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When I first toured Brandeis in 2011 there were signs posted all over reading “We demand cage free eggs!” When I came back for admitted students day I waltzed into Sherman and much to my delight found new signs, “Now proudly serving cage free eggs!”
“Brandeis,” I thought to myself, “really gets stuff done. This is a school that truly cares about justice.” And so I enrolled, class of 2017. In the years following I learned that cage-free is an essentially meaningless distinction that just barely keeps chickens from the highest level of confinement. But that was only the beginning of my disillusionment.
In the past month, Brandeis University has derecognized Students for Justice in Palestine (SJP), surveilled a vigil for the Palestinian people killed by the Israeli military and allowed Zionist students to film and mock mourners, harassed students for hanging up pro-Palestine posters, put out multiple statements of indiscriminate support for Israel, and, on Nov. 10, set campus police, Waltham police and an armed private security group on a peaceful rally for Palestine. Seven students and community members were violently arrested and their charges have not been dropped.
I would love to say this is not the Brandeis I went to, but unfortunately repression of student activism has just as robust a tradition as the activism itself, that same activism the school so readily packages and markets. My junior year, a group led by Black students called Concerned Students 2015 occupied the Bernstein-Marcus administrative building with 13 demands for racial justice on campus. I joined the 13-day sit-in, named Ford Hall 2015 after the original 1969 Ford Hall takeover, as an ally. Over the course of those 13 days Black students were harassed, armed police would rattle on the doors in the middle of the night to keep us awake, and when it came time for interim president Lisa Lynch to read the implementation plan agreed upon in negotiations, she was over two hours late to the meeting, leaving us waiting outside in the cold rain. While we were waiting in good faith, the building we had been living in (and had already agreed to clean up and leave) was hastily emptied, leading to many people’s personal belongings getting lost or broken.
In my time as a student I also saw how Brandeis offered no support or protection to multiple students who were doxed and harassed for speaking out on various issues. On one occasion the senior vice president for students and enrollment, Andrew Flagel, took it upon himself to condemn the comments made by a student on her personal Twitter account all while she was receiving Islamophobic, racist and sexist threats of physical violence.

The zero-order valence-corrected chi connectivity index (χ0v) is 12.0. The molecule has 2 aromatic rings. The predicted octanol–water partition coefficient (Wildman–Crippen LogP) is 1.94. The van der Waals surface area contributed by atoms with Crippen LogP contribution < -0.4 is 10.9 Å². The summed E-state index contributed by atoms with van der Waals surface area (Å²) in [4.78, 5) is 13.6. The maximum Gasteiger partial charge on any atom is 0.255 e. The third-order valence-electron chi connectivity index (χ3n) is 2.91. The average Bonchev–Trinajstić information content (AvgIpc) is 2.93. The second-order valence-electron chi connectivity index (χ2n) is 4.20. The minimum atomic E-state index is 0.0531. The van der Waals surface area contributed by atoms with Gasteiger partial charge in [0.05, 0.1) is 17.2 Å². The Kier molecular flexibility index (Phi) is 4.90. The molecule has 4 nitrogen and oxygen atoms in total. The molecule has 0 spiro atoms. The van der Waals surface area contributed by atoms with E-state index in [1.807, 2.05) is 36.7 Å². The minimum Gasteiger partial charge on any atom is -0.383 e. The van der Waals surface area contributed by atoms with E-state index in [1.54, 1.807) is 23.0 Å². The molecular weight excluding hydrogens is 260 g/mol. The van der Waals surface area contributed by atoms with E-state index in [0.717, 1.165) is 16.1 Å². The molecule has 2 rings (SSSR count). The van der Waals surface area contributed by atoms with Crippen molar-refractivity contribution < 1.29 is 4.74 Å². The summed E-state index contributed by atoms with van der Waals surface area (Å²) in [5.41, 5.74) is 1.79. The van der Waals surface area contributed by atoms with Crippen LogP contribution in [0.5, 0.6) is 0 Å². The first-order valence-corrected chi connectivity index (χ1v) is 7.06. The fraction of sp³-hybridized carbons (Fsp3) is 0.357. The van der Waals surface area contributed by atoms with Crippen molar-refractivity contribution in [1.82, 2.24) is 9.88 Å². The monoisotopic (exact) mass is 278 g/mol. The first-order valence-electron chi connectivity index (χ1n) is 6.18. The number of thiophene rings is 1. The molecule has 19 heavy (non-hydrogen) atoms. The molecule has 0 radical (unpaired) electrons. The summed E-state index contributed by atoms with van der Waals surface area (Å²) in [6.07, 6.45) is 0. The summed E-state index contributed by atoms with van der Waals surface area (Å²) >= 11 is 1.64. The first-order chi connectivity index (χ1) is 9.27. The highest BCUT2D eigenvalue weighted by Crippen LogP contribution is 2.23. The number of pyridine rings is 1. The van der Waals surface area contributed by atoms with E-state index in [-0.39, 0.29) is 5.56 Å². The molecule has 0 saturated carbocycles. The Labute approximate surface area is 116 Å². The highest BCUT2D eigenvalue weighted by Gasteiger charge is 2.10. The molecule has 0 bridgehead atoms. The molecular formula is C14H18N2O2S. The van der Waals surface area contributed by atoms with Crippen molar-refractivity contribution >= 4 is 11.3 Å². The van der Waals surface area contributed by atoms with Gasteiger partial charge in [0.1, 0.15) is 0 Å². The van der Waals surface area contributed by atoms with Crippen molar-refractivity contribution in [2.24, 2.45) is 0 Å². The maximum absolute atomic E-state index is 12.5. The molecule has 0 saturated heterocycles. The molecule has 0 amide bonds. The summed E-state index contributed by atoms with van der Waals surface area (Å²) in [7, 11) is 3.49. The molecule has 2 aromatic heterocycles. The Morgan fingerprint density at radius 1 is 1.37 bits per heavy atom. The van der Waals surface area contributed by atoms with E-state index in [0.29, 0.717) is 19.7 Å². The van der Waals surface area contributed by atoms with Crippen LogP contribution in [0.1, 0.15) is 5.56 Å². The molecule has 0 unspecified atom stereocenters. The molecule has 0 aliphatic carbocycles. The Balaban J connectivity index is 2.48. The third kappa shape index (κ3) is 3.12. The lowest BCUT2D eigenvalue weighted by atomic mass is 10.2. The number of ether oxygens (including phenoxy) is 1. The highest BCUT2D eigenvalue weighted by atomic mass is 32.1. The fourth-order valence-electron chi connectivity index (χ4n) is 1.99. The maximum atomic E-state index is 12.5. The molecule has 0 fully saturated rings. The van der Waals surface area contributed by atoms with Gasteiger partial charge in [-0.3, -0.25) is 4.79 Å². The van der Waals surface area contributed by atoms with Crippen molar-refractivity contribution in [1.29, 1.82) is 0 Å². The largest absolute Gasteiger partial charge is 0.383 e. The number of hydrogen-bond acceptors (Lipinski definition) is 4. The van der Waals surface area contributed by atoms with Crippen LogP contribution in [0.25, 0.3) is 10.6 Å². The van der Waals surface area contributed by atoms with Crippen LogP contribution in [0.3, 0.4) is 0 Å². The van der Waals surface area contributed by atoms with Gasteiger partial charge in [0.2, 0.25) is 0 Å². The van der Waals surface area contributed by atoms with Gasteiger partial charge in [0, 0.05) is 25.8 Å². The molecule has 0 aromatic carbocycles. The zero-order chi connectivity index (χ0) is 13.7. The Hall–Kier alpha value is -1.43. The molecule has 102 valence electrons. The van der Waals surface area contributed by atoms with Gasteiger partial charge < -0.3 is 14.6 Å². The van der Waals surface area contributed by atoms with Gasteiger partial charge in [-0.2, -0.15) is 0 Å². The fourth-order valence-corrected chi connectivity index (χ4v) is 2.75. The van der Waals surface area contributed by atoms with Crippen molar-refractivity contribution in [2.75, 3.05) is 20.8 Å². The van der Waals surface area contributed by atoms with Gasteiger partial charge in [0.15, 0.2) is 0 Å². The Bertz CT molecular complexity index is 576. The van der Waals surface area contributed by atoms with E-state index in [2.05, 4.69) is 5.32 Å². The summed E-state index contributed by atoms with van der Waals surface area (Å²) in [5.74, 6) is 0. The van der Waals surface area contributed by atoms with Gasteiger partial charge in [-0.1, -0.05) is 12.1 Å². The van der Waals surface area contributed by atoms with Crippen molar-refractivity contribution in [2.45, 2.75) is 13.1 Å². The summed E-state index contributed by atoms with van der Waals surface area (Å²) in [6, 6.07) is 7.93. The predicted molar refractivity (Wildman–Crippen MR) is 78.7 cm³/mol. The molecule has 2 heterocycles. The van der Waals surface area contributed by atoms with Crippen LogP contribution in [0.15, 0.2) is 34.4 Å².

So no, Brandeis does not get stuff done, nor does it truly care about justice. After all, let us refocus on the issue at hand. While the administration was bringing in police reinforcements to arrest teenagers for peacefully supporting social justice at a so-called social justice institution, Israel (with the full material support of the US) killed over 20,000 Palestinians, and left nearly 2 million displaced. Since the “humanitarian pause” (as if there’s anything humanitarian about “pausing” a genocide), Israel has continued the killing and taken more captives than it has released.
After divesting from South African apartheid in 1973, the Brandeis Board of Trustees released general guidelines for responsible investment which stated, “Where a corporation’s conduct is found to be clearly and gravely offensive to the university community’s sense of social justice and where it is found that the exercising of shareholder rights and powers is unlikely to correct the injury, consideration should be given to selling that corporation’s securities”. An ethnic cleansing in which the average age of death is five is pretty “clearly and gravely offensive” to my “sense of social justice” and yet divestment from Israel seems unfathomable when president Ron Liebowitz is sending out emails saying things like, “Earlier this week, I reiterated to our community that Brandeis supports Israel and its right to defend itself, and that this will not change.” True to his word, Liebowitz has in fact sent multiple emails with nearly this exact verbiage.
But despite all this, now is not the time for current students to despair. Brandeis has a moral imperative to reinstate SJP, call for dropping all charges against those arrested on Nov. 10, and stop fanning the flames of genocide with uncritical statements of support for Israel’s war crimes. Whether or not it does, this institution will not save you because no institution will ever save any of us. The sooner we can free ourselves from the idea that it might, the better. Because when we do, we start to build up the trust and skills and community that we need to sustain our fights for the long haul outside of the university, the state, or any other inevitably deficient body of power. I will never donate to Brandeis, but I’m still friends with people I slept next to on the floors of Bernstein-Marcus. I still know how to do a banner drop because I practiced off the roof of the science center. I still feel grateful to have a nuanced, intersectional analysis of structures of oppression shaped in large part by the people I met in college, the people who radicalized me despite our university’s best efforts.
So keep fighting, keep building, keep raging against the administration and keep raging beyond that. And know that I, and hundreds of alumni, are standing with you. Free Palestine and enjoy your cage-free eggs.